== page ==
Incredible Journey: The Domestication of Children and Dogs
Both children and dogs have to learn how to get along successfully with others.
Posted Feb 26, 2021
It is not farfetched to say that dogs and people were made for each other, although how the partnership between these two vastly different species came about remains an enduring historical mystery. It is known, even so, that biologically speaking, dogs (Canis lupus familiaris) and wolves (Canis lupus) are closely related — so much so, that zoologists agree that modern dogs are basically domesticated wolves — or to say this somewhat tongue in cheek, dogs are wolves in sheep's clothing. If this is true, then the obvious historical question is what on earth happened at some point in the past that turned some wolves into modern dogs?
The standard story of how we met . . .
How wolves and people first teamed up is a story that evidently begins thousands of years ago back during the Earth's last Ice Age. Science being science, there is much uncertainty and a great deal of debate about how far back in time this pairing of species first occurred. It is also unclear exactly where this partnership first took place. Similarly there is uncertainty about why.
The conventional story of dog domestication told appealingly long ago by the famous zoologist, ethologist, and Nobel Laureate Konrad Lorenz — but also by many others in differing ways — has it that once upon a time, wolves (or in Lorenz's version, jackals) started hovering around the campfires of Pleistocene hunters and their kin to retrieve scraps of food intentionally left out for them, or maybe just thrown away as garbage.
In any case, so the story goes, sooner or later those on the human side of the equation realized that these feisty canids, at least the friendlier ones, could be more than just a nuisance. They could make themselves useful as watchdogs, hunting companions, and so forth. Maybe even something warm to cuddle with on cold winter nights.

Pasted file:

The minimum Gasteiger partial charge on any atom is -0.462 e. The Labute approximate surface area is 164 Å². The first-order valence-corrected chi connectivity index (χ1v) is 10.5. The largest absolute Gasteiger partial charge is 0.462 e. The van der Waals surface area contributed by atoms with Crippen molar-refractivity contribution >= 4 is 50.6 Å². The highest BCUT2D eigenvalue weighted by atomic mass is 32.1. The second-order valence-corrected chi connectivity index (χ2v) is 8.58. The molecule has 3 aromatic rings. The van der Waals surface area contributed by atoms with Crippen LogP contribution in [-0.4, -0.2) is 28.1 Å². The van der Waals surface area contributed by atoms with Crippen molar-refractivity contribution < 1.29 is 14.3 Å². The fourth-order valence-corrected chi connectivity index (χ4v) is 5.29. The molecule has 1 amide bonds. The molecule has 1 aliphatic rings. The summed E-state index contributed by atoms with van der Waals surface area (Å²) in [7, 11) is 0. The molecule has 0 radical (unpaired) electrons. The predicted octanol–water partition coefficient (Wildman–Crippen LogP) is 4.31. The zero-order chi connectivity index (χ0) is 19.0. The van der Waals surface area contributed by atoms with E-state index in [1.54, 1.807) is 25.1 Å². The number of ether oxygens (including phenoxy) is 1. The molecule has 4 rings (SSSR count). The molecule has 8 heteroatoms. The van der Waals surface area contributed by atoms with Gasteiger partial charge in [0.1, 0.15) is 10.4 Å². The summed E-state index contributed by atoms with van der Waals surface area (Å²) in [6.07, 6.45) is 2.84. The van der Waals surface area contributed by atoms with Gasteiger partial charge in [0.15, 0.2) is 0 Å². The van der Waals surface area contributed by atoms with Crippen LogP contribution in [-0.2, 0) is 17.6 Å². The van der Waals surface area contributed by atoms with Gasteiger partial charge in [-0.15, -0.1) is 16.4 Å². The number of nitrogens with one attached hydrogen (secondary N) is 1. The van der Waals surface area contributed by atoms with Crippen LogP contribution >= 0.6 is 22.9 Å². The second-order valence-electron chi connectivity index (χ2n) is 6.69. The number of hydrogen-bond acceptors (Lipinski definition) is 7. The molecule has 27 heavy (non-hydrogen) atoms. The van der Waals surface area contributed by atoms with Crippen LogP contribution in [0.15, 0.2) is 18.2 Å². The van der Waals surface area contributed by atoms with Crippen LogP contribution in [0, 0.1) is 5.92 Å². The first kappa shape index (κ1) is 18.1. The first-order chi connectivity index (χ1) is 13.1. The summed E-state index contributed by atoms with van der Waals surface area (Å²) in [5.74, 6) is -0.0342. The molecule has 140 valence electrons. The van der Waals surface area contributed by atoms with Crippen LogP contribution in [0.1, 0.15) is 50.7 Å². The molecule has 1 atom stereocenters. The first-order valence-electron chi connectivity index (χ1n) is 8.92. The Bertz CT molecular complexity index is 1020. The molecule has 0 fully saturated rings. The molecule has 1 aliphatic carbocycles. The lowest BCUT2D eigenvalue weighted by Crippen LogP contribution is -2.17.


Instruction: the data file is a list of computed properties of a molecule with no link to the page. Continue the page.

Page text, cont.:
A better story?
In truth we may never know how, or why, wolves and humans teamed up thousands of years ago. Moreover, there are now good reasons to think revision of the standard story of the transformation of wolf into dog is needed. It may well be that conventional wisdom has been exaggerating how influential we have been in shaping not just the anatomical characteristics of dogs, but also their behavior. As Martina Lazzaroni at the Domestication Lab in the Konrad Lorenz Institute of Ethology in Vienna, Austria, and her colleagues wrote recently: "Our findings support the idea that domestication has affected dogs’ behavior in terms of their overall interest in being in proximity with a human partner ... However, it remains unclear what the driving motivation to interact with the human may be."
But wait! What exactly is domestication?
By training and employment, I am an anthropologist, not a zoologist or an ethologist. I could well be wrong, but I don't think we really know what brought wolves and humans into partnership beyond the obvious fact that both are highly social animals. Once you can get along and work with others of your own kind, is it really all that hard to believe you may be able to relate, as well, across the divide separating one species from another?
What I can say, however, is that as an anthropologist I have thought and written — I hope with some insight — about what gets called "domestication."1